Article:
6. ^ a b c Umashankar, Sudha (1998). "Films must reflect the times you live in". The Hindu. Archived from the original on 21 October 2012. Retrieved 23 September 2011.
  7. ^ Taliculam, Sharmila (4 April 1997). "Commercial films can get you only so far". Archived from the original on 3 March 2016. Retrieved 23 September 2011.
  8. ^ a b c d Ramanujam, D. S (8 June 1999). "Power packed performance". The Hindu. Archived from the original on 21 October 2012. Retrieved 23 September 2011.
  9. ^ Rangarajan, Malathi (28 January 2012). "Character Call". The Hindu. Archived from the original on 1 February 2012. Retrieved 12 February 2012.
  10. ^ Sitaraman, Sandya (22 October 1996). "Kuzhappam.. shandai niraindha "Anandham"". Tamil Movie News--Pudhu Edition 2. Archived from the original on 17 January 2022. Retrieved 17 January 2022.
  11. ^ Thangadurai, S. (1997). "Look who's talking now". Filmfare. Archived from the original on 3 May 1999. Retrieved 11 January 2022.
  12. ^ "A Close Shave". Outlook. 24 July 1996. Archived from the original on 23 October 2010. Retrieved 23 September 2011.
  13. ^ Ganapati, Priya (8 March 2000). "People remember scenes, not episodes". Archived from the original on 9 July 2012. Retrieved 23 September 2011.
  14. ^ Sitaraman, Sandya (3 February 1996). "Arvind Swamy-in pudhiya image!." Tamil Movie News--Pudhu Edition(Cont.). Archived from the original on 22 January 2011. Retrieved 1 October 2015.
  15. ^ Warrier, Shobha (4 April 1997). "I celebrate whether a film is a hit or a flop". Archived from the original on 21 October 2012. Retrieved 23 September 2011.
  16. ^ "Iruvar Tamil audio cassette By A. R. Rahman". Banumass. Archived from the original on 17 January 2022. Retrieved 17 January 2022.
  17. ^ Mani, Charulatha (20 December 2013). "Versatile Nattai". The Hindu. Archived from the original on 21 December 2019. Retrieved 17 January 2022.
  18. ^ Desikan, Aparna (30 April 2015). "What Does it Take to Jazz Up?". The New Indian Express. Archived from the original on 17 January 2022. Retrieved 17 January 2022.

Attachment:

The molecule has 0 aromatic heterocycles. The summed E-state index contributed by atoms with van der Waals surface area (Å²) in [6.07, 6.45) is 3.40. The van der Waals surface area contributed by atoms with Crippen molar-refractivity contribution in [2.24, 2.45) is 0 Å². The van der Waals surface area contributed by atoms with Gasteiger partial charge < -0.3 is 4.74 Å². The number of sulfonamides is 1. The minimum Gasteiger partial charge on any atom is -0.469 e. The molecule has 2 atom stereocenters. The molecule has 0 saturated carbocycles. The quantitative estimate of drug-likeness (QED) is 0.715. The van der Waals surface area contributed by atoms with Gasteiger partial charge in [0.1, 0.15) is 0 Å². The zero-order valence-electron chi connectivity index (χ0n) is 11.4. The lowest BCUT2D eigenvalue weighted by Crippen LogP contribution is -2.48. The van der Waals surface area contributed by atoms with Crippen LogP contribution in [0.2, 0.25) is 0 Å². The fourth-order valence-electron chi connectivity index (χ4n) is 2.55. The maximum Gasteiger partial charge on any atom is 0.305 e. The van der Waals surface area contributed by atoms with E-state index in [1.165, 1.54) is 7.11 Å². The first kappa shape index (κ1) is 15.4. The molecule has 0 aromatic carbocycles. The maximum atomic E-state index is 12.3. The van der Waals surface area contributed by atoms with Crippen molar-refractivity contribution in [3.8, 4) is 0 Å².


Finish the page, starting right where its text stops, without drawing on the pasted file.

19. ^ "10 lesser-known AR Rahman songs you should have been listening to this entire time". Vogue India. 8 October 2019. Archived from the original on 24 August 2021. Retrieved 17 January 2022.
  20. ^ Karthik (2 June 2012). "Blast from the past: Mani Rathnam – Sounds of success". Milliblog. Archived from the original on 24 September 2019. Retrieved 17 January 2022.
  21. ^ Bhattacharya, Roshmila (23 September 2021). "Revealed: Why Arvind Swamy Quit Films". Archived from the original on 12 October 2021. Retrieved 17 January 2022.
  22. ^ Taliculam, Sharmila (4 April 1997). ""Pop is temporary, classical music is permanent"". Archived from the original on 8 June 2000. Retrieved 11 January 2022.
  23. ^ a b "Censors refer Iruvar to home dept". The Times of India. 28 February 1998. Archived from the original on 5 April 2012. Retrieved 23 September 2011.
  24. ^ a b "Maniratnam's film 'Iruvar' draws DK leader's anger". The Times of India. 13 January 1998. Archived from the original on 21 October 2012. Retrieved 23 September 2011.
  25. ^ "Strike paralyses Madras film industry". 18 June 1997. Archived from the original on 16 June 2000. Retrieved 11 January 2022.
  26. ^ "Remembering S P Balasubrahmanyam: 4 Telugu-dubbed movies that prove he was a brilliant voice actor". 25 September 2020. Archived from the original on 7 June 2022. Retrieved 26 July 2022.
  27. ^ "24 Years of Iruvar: A nostalgic look-back at Mani Ratnam's ode to TN politics; 50+ lesser-known facts & rare working stills". Cinema Express. Archived from the original on 30 July 2022. Retrieved 26 July 2022.
  28. ^ ஆர். பி. ஆர். (26 January 1997). "இருவர்". Kalki (in Tamil). p. 16. Archived from the original on 30 July 2022. Retrieved 23 June 2022.
  29. ^ "Hindu's Iruvar Review". The Hindu. 24 January 1997. Archived from the original on 5 March 2001. Retrieved 17 January 2022.
  30. ^ Tilley, Steve (11 March 1998). "Friends at odds in fine Tamil Tale". Edmonton Sun. Archived from the original on 15 July 2001. Retrieved 17 January 2022.
  31. ^ Narayanan, Sujatha (7 December 2016). "How Mani Ratnam's Iruvar put the spotlight on Jaya". The New Indian Express. Archived from the original on 25 March 2017. Retrieved 24 March 2017.
  32. ^ Rangan 2012, p. 182.
  33. ^ Dhananjayan 2014, p. 365.


External links[edit]